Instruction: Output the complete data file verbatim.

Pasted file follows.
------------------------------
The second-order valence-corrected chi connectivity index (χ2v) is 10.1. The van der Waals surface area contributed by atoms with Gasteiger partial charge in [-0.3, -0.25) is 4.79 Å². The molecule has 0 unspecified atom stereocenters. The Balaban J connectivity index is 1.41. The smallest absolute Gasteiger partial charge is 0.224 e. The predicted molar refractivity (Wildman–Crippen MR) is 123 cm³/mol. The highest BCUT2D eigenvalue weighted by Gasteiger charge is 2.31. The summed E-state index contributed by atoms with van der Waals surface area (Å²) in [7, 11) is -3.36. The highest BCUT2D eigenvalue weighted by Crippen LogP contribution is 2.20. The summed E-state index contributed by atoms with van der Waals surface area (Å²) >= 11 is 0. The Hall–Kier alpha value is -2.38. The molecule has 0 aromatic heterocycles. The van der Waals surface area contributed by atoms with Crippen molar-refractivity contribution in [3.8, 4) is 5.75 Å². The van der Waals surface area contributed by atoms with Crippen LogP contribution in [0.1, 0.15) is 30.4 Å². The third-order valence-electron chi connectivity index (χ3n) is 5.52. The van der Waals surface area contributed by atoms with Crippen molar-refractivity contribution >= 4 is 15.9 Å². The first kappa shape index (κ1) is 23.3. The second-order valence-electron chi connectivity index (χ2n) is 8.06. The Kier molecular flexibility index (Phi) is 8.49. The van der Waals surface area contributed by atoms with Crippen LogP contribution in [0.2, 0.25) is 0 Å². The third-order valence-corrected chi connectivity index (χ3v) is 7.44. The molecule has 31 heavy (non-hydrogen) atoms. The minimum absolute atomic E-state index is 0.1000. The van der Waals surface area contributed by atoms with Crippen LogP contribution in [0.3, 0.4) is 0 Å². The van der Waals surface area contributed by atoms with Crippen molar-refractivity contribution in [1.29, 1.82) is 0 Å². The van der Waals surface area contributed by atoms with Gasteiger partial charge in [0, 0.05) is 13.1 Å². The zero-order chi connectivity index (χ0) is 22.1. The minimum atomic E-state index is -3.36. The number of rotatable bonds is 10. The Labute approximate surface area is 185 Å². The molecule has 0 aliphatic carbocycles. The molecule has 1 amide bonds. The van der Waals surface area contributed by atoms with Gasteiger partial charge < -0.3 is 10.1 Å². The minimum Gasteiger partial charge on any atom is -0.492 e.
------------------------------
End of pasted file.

The second-order valence-corrected chi connectivity index (χ2v) is 10.1. The van der Waals surface area contributed by atoms with Gasteiger partial charge in [-0.3, -0.25) is 4.79 Å². The molecule has 0 unspecified atom stereocenters. The Balaban J connectivity index is 1.41. The smallest absolute Gasteiger partial charge is 0.224 e. The predicted molar refractivity (Wildman–Crippen MR) is 123 cm³/mol. The highest BCUT2D eigenvalue weighted by Gasteiger charge is 2.31. The summed E-state index contributed by atoms with van der Waals surface area (Å²) in [7, 11) is -3.36. The highest BCUT2D eigenvalue weighted by Crippen LogP contribution is 2.20. The summed E-state index contributed by atoms with van der Waals surface area (Å²) >= 11 is 0. The Hall–Kier alpha value is -2.38. The molecule has 0 aromatic heterocycles. The van der Waals surface area contributed by atoms with Crippen molar-refractivity contribution in [3.8, 4) is 5.75 Å². The van der Waals surface area contributed by atoms with Crippen LogP contribution in [0.1, 0.15) is 30.4 Å². The third-order valence-electron chi connectivity index (χ3n) is 5.52. The van der Waals surface area contributed by atoms with Crippen molar-refractivity contribution >= 4 is 15.9 Å². The first kappa shape index (κ1) is 23.3. The second-order valence-electron chi connectivity index (χ2n) is 8.06. The Kier molecular flexibility index (Phi) is 8.49. The van der Waals surface area contributed by atoms with Crippen LogP contribution in [0.2, 0.25) is 0 Å². The third-order valence-corrected chi connectivity index (χ3v) is 7.44. The molecule has 31 heavy (non-hydrogen) atoms. The minimum absolute atomic E-state index is 0.1000. The van der Waals surface area contributed by atoms with Crippen LogP contribution in [0.3, 0.4) is 0 Å². The van der Waals surface area contributed by atoms with Crippen molar-refractivity contribution in [1.29, 1.82) is 0 Å². The van der Waals surface area contributed by atoms with Gasteiger partial charge in [0, 0.05) is 13.1 Å². The zero-order chi connectivity index (χ0) is 22.1. The minimum atomic E-state index is -3.36. The number of rotatable bonds is 10. The Labute approximate surface area is 185 Å². The molecule has 0 aliphatic carbocycles. The molecule has 1 amide bonds. The van der Waals surface area contributed by atoms with Gasteiger partial charge < -0.3 is 10.1 Å². The minimum Gasteiger partial charge on any atom is -0.492 e.